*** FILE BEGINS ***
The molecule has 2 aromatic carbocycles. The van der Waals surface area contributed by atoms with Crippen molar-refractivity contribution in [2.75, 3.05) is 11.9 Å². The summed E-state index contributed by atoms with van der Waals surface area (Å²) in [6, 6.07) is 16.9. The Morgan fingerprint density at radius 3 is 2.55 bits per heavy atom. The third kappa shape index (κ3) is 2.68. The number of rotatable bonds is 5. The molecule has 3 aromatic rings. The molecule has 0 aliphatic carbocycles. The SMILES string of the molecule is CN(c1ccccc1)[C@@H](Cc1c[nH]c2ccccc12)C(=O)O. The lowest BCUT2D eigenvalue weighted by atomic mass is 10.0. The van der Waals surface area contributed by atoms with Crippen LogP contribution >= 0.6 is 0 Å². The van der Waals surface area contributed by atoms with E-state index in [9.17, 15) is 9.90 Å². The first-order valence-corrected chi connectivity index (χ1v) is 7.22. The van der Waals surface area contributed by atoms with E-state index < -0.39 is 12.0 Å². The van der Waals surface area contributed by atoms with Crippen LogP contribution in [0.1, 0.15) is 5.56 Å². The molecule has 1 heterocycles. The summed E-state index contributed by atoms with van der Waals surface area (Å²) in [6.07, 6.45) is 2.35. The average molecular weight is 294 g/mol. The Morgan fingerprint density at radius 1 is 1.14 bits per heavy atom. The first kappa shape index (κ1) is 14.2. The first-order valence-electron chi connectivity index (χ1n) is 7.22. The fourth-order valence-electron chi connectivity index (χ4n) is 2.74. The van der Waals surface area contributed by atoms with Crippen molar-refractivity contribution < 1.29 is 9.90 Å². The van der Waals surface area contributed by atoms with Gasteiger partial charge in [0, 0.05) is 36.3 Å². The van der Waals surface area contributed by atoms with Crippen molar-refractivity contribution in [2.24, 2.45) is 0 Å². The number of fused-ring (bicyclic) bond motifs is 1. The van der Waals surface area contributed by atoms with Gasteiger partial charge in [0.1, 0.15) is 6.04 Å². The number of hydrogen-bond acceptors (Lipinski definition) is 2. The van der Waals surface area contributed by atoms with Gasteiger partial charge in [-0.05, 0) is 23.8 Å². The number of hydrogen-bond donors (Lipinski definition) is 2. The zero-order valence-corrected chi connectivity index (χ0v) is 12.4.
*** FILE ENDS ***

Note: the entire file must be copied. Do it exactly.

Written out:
The molecule has 2 aromatic carbocycles. The van der Waals surface area contributed by atoms with Crippen molar-refractivity contribution in [2.75, 3.05) is 11.9 Å². The summed E-state index contributed by atoms with van der Waals surface area (Å²) in [6, 6.07) is 16.9. The Morgan fingerprint density at radius 3 is 2.55 bits per heavy atom. The third kappa shape index (κ3) is 2.68. The number of rotatable bonds is 5. The molecule has 3 aromatic rings. The molecule has 0 aliphatic carbocycles. The SMILES string of the molecule is CN(c1ccccc1)[C@@H](Cc1c[nH]c2ccccc12)C(=O)O. The lowest BCUT2D eigenvalue weighted by atomic mass is 10.0. The van der Waals surface area contributed by atoms with Crippen LogP contribution >= 0.6 is 0 Å². The van der Waals surface area contributed by atoms with E-state index in [9.17, 15) is 9.90 Å². The first-order valence-corrected chi connectivity index (χ1v) is 7.22. The van der Waals surface area contributed by atoms with E-state index < -0.39 is 12.0 Å². The van der Waals surface area contributed by atoms with Crippen LogP contribution in [0.1, 0.15) is 5.56 Å². The molecule has 1 heterocycles. The summed E-state index contributed by atoms with van der Waals surface area (Å²) in [6.07, 6.45) is 2.35. The average molecular weight is 294 g/mol. The Morgan fingerprint density at radius 1 is 1.14 bits per heavy atom. The first kappa shape index (κ1) is 14.2. The first-order valence-electron chi connectivity index (χ1n) is 7.22. The fourth-order valence-electron chi connectivity index (χ4n) is 2.74. The van der Waals surface area contributed by atoms with Crippen molar-refractivity contribution < 1.29 is 9.90 Å². The van der Waals surface area contributed by atoms with Gasteiger partial charge in [0, 0.05) is 36.3 Å². The van der Waals surface area contributed by atoms with Crippen molar-refractivity contribution in [2.24, 2.45) is 0 Å². The number of fused-ring (bicyclic) bond motifs is 1. The van der Waals surface area contributed by atoms with Gasteiger partial charge in [0.1, 0.15) is 6.04 Å². The number of hydrogen-bond acceptors (Lipinski definition) is 2. The van der Waals surface area contributed by atoms with Gasteiger partial charge in [-0.05, 0) is 23.8 Å². The number of hydrogen-bond donors (Lipinski definition) is 2. The zero-order valence-corrected chi connectivity index (χ0v) is 12.4.